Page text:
Donald Trump Says That He's Okay With Meeting Dictators If They Help US Economy

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US President Trump, speaking at the Economic Club, said that he has no problem with dictators coming to the United States if it helps the country’s economy

Written By Kunal Gaurav | Mumbai | Updated On:
Donald Trump

US President Donald Trump said, on November 12, that he has no problem with dictators coming to the United States if it helps the country’s economy. “When I meet with the leaders of countries, as they come in - kings and queens and prime ministers and presidents and dictators - I meet them all,” said the US President at the Economic Club of New York. “Anybody who wants to come in - dictators, it’s okay, come on in,” he added.

'Manufacturers coming back'

Trump said that the policies of past leaders killed manufacturing and was the reason people were losing jobs. Lauding his administration, Trump said that all the manufacturers are coming back to the US. “They want to be where the action is. This is where the action is. There’s nobody close. There’s no country close,” he said.

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Adhere to rules

Trump also emphasised that anyone who wants to access the American market must ‘play by the rules’.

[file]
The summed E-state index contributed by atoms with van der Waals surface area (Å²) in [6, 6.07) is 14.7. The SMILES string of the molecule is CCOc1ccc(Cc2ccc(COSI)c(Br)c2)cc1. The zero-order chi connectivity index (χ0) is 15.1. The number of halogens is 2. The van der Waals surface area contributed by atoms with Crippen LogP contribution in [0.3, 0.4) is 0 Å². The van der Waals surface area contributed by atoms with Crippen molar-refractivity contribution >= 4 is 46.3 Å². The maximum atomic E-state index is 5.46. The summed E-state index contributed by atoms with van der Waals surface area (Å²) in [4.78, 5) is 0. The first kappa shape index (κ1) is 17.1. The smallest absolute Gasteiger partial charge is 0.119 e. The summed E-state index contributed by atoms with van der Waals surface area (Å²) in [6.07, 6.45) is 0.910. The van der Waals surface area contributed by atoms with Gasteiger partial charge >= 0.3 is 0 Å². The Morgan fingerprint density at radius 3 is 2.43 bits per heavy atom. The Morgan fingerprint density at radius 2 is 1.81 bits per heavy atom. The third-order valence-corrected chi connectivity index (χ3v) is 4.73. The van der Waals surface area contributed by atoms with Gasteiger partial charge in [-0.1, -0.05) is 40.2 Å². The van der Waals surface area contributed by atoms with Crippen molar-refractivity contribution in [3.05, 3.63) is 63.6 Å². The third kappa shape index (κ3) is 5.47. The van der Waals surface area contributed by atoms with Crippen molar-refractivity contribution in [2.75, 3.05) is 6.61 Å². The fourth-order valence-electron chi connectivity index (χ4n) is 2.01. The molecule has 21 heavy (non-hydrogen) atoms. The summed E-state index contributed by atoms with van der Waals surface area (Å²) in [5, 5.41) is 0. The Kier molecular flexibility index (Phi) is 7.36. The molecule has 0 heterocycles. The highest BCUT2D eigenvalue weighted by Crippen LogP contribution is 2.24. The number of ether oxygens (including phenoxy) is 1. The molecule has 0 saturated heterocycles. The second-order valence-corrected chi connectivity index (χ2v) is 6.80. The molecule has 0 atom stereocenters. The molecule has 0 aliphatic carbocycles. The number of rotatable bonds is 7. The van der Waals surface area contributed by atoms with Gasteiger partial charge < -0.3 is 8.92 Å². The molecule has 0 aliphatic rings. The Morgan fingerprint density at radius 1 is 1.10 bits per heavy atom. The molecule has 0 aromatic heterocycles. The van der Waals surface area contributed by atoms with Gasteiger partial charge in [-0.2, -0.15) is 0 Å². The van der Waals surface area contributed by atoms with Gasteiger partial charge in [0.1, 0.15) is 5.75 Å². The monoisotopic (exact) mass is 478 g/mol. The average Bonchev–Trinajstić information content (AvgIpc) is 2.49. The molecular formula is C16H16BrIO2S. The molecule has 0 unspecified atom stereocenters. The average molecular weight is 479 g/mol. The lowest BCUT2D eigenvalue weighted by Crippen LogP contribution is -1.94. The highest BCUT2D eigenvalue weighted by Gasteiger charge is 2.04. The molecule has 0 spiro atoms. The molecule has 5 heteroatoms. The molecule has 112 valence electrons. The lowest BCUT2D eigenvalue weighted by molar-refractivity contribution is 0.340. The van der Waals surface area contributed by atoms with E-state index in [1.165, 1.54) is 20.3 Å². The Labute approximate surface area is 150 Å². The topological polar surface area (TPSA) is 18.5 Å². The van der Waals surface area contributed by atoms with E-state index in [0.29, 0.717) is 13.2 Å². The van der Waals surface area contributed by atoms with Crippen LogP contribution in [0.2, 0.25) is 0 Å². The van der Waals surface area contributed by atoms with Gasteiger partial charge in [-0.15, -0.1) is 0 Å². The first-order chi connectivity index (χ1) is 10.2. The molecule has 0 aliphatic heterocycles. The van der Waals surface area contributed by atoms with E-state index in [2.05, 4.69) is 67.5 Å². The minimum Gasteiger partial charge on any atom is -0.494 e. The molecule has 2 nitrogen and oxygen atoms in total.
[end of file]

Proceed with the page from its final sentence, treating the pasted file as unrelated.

“They have to respect our game and our laws, and they have to treat our workers and businesses fairly - not the way they’ve been treating them over the last 25 years,” said Trump.

He mentioned the ‘extraordinarily high tariffs’ charged by many countries which apparently create impossible trade barriers. In particular he singled out the European Union. He also said that the EU's tariffs may be worse than China.

Read: Donald Trump Says US On The Hunt For New Islamic State's Leader

Critical of China's trade practices

The US President has been critical of China for its trade practices which he deemed unfair. In his address at the United Nations General Assembly (UNGA) in September, Trump had blamed China for theft of intellectual property and trade secrets on a "grand scale".

“It has embraced an economic model, dependent on massive market barriers, heavy state subsidies, currency manipulation, product dumping, forced technology transfers, and the theft of the intellectual property and also trades secrets on a grand scale,” he said at the UNGA.

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(With inputs from agencies)

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